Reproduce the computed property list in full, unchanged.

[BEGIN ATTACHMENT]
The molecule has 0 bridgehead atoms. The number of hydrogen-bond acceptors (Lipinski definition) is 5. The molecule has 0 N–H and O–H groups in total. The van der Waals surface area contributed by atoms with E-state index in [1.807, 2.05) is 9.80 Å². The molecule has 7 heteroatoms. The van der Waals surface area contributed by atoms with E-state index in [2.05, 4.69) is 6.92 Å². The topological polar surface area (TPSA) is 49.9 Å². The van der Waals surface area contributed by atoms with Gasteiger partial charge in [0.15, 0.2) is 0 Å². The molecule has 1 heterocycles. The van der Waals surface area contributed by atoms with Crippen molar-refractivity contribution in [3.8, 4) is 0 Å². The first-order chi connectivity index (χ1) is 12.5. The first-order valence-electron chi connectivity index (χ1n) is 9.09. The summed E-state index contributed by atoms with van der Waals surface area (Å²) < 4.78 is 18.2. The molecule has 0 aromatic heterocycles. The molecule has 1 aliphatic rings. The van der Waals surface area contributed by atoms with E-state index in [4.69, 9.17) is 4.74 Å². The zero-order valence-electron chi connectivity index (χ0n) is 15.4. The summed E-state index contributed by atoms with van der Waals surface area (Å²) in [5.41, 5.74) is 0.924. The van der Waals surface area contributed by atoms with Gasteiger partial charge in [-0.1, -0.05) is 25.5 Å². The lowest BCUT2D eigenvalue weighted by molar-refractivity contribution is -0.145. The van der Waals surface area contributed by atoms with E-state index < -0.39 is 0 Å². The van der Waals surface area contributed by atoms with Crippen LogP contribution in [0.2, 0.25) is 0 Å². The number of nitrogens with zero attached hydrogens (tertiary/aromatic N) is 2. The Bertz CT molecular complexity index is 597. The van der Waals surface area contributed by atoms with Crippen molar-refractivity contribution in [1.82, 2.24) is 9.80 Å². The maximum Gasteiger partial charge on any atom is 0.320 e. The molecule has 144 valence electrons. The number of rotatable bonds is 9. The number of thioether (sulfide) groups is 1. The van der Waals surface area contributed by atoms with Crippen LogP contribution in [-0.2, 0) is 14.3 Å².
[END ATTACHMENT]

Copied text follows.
The molecule has 0 bridgehead atoms. The number of hydrogen-bond acceptors (Lipinski definition) is 5. The molecule has 0 N–H and O–H groups in total. The van der Waals surface area contributed by atoms with E-state index in [1.807, 2.05) is 9.80 Å². The molecule has 7 heteroatoms. The van der Waals surface area contributed by atoms with E-state index in [2.05, 4.69) is 6.92 Å². The topological polar surface area (TPSA) is 49.9 Å². The van der Waals surface area contributed by atoms with Gasteiger partial charge in [0.15, 0.2) is 0 Å². The molecule has 1 heterocycles. The van der Waals surface area contributed by atoms with Crippen molar-refractivity contribution in [3.8, 4) is 0 Å². The first-order chi connectivity index (χ1) is 12.5. The first-order valence-electron chi connectivity index (χ1n) is 9.09. The summed E-state index contributed by atoms with van der Waals surface area (Å²) < 4.78 is 18.2. The molecule has 0 aromatic heterocycles. The molecule has 1 aliphatic rings. The van der Waals surface area contributed by atoms with E-state index in [4.69, 9.17) is 4.74 Å². The zero-order valence-electron chi connectivity index (χ0n) is 15.4. The summed E-state index contributed by atoms with van der Waals surface area (Å²) in [5.41, 5.74) is 0.924. The van der Waals surface area contributed by atoms with Gasteiger partial charge in [-0.1, -0.05) is 25.5 Å². The lowest BCUT2D eigenvalue weighted by molar-refractivity contribution is -0.145. The van der Waals surface area contributed by atoms with E-state index < -0.39 is 0 Å². The van der Waals surface area contributed by atoms with Crippen LogP contribution in [0.2, 0.25) is 0 Å². The number of nitrogens with zero attached hydrogens (tertiary/aromatic N) is 2. The Bertz CT molecular complexity index is 597. The van der Waals surface area contributed by atoms with Crippen molar-refractivity contribution in [1.82, 2.24) is 9.80 Å². The maximum Gasteiger partial charge on any atom is 0.320 e. The molecule has 144 valence electrons. The number of rotatable bonds is 9. The number of thioether (sulfide) groups is 1. The van der Waals surface area contributed by atoms with Crippen LogP contribution in [-0.2, 0) is 14.3 Å².